Date of Award

12-2012

Level of Access

Campus-Only Dissertation

Degree Name

Doctor of Philosophy (PhD)

Department

Psychology

Advisor

Cynthia A. Erdley

Second Committee Member

Douglas W. Nangle

Third Committee Member

Margaret C. Fernald

Abstract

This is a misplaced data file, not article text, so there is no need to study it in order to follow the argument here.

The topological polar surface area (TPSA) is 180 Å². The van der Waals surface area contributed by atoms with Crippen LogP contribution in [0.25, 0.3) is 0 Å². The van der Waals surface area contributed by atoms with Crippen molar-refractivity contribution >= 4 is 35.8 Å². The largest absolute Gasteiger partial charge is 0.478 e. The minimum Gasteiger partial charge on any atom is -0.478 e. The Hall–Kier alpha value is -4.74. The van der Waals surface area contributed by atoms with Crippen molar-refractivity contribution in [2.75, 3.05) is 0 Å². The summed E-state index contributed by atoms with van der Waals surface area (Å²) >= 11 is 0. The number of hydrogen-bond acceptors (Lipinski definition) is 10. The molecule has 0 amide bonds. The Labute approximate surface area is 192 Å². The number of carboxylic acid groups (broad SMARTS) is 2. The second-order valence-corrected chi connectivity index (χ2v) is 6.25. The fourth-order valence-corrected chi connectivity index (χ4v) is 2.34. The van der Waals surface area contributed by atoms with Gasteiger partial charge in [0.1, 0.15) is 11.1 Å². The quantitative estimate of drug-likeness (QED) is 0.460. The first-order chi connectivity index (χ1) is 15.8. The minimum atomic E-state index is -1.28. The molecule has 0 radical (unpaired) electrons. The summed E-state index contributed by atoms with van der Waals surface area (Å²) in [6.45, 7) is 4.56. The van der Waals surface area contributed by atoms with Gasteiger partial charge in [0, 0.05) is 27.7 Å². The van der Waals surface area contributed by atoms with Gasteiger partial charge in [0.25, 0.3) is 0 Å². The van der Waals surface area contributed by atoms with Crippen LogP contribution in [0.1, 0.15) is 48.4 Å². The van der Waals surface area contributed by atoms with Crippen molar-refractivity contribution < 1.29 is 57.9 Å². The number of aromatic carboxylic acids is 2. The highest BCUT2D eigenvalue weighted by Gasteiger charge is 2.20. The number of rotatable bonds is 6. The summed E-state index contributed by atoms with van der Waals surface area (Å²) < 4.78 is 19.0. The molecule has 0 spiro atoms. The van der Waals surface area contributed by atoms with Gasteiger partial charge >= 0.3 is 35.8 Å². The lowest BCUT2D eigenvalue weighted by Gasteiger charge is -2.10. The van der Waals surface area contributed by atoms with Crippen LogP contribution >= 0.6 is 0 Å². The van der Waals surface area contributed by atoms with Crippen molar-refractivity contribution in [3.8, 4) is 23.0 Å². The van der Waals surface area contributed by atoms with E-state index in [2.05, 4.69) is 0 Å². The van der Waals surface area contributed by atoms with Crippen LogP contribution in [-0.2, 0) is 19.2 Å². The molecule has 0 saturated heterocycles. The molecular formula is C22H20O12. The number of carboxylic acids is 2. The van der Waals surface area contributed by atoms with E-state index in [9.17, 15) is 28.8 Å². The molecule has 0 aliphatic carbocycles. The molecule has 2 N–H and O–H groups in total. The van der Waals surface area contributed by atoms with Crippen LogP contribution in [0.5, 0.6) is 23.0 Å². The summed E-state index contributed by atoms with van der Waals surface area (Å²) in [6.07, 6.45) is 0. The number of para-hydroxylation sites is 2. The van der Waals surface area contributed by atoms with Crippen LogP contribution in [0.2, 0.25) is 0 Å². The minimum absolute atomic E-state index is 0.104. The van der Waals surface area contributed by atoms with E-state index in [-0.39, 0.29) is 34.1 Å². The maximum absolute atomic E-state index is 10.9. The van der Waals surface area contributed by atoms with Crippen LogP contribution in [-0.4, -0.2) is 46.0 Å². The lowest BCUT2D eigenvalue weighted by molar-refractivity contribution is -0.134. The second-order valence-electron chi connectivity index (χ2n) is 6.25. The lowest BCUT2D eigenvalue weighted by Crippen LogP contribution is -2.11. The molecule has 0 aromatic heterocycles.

The main purpose of this study was to investigate the impact of peer experiences (i.e., peer acceptance, friendship quality) on the relationships between interpersonal processes (i.e., negative feedback-seeking, susceptibility to peer influence) and depressive symptoms in preadolescents. Specifically, positive peer experiences (i.e., high levels of peer acceptance and friendship quality) during preadolescence were hypothesized to buffer the associations between interpersonal processes and depressive symptoms. Social self-esteem was examined as an additional moderator of those associations and social anxiety was explored as another internalizing symptom potentially associated with the interpersonal processes investigated in the study. Furthermore, possible gender and developmental differences in these associations were examined. Participants included 180 students (76 male) from the 5th and 6th grades of public elementary and middle schools in small Maine towns. Each participant completed self- report measures of peer acceptance, friendship quality, negative feedback-seeking, susceptibility to peer influence, social self-esteem, and depressive and social anxiety symptoms across two study sessions. Results indicated that, consistent with the adolescent literature, interpersonal processes and low social self-esteem are related to high levels of depressive and social anxiety symptoms for preadolescents. Positive peer experiences appeared to be particularly important for preadolescent males, as high levels of peer acceptance and friendship quality weakened the association between negative feedback-seeking and depressive symptoms. In addition, high social self-esteem appeared to serve as a buffer of the association between negative feedback-seeking and depressive symptoms for males. Although no moderation effects of peer experiences or social self- esteem were obtained for female preadolescents, findings suggested a vulnerability to social anxiety for females who engage in negative feedback-seeking. Overall, the results of this study highlight the importance of incorporating a focus on improving peer experiences and decreasing engagement in maladaptive interpersonal processes in the design of intervention programs for youth experiencing depressive and/or social anxiety symptoms. Furthermore, a better understanding of gender differences can help tailor these interventions to increase effectiveness. Future research should continue to examine these associations with more diverse samples and longitudinal designs to further understand the nature of them and better inform the design of interventions for depressed youth.

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